CELL DEATH BLAMED ON COCAINE
TWO FORENSIC doctors told a coroner's inquest yesterday that the death of a man in police custody in 2003 may have been caused by swallowing a bag of cocaine.
Dwight Haughton, 32, died in a police cell at 31 Division on Jan. 3, 2003, a few hours after he was arrested on charges of obstructing police, possession of cocaine and failing to comply with a court order, the inquest heard yesterday.
Dr. Toby Rose, a forensic pathologist, performed a post mortem on Haughton on Jan. 6. She testified that she found "no evidence of injuries" other than a bruise at the back of his head, which apparently occurred when Haughton went into convulsions and banged his head on the cell floor.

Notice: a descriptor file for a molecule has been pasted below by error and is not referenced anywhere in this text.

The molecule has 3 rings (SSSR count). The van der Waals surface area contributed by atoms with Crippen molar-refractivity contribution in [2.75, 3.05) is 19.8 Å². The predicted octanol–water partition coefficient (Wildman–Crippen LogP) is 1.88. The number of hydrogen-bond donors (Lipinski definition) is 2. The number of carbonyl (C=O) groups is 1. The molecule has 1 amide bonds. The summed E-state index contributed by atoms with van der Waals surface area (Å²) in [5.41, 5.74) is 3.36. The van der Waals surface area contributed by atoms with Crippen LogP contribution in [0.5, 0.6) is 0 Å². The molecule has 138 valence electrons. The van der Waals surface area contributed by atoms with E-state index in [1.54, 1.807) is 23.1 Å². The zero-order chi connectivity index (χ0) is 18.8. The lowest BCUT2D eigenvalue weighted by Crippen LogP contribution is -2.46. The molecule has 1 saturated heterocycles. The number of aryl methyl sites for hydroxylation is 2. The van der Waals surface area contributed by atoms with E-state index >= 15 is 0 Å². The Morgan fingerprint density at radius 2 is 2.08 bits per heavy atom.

Dr. Rose told coroner's counsel, Satinder Besrai, that she found both a rock and a bag of cocaine in Haughton's digestive system.
Further tests showed the presence of THC, the active ingredient in marijuana, in Haughton's blood.
Rose said she concluded Haughton died as a result of "cocaine toxicity."
Court heard that Haughton and two other men were pulled over at 5:45 a.m. on Jan. 3, 2003 by Const. Anthony Lamanna, a Toronto police dog officer, for a traffic violation on Jane St. at Wilson Ave.
A "crack pipe" was spotted on the driver's side floor and the two of the three men were taken into custody.
The inquest continues.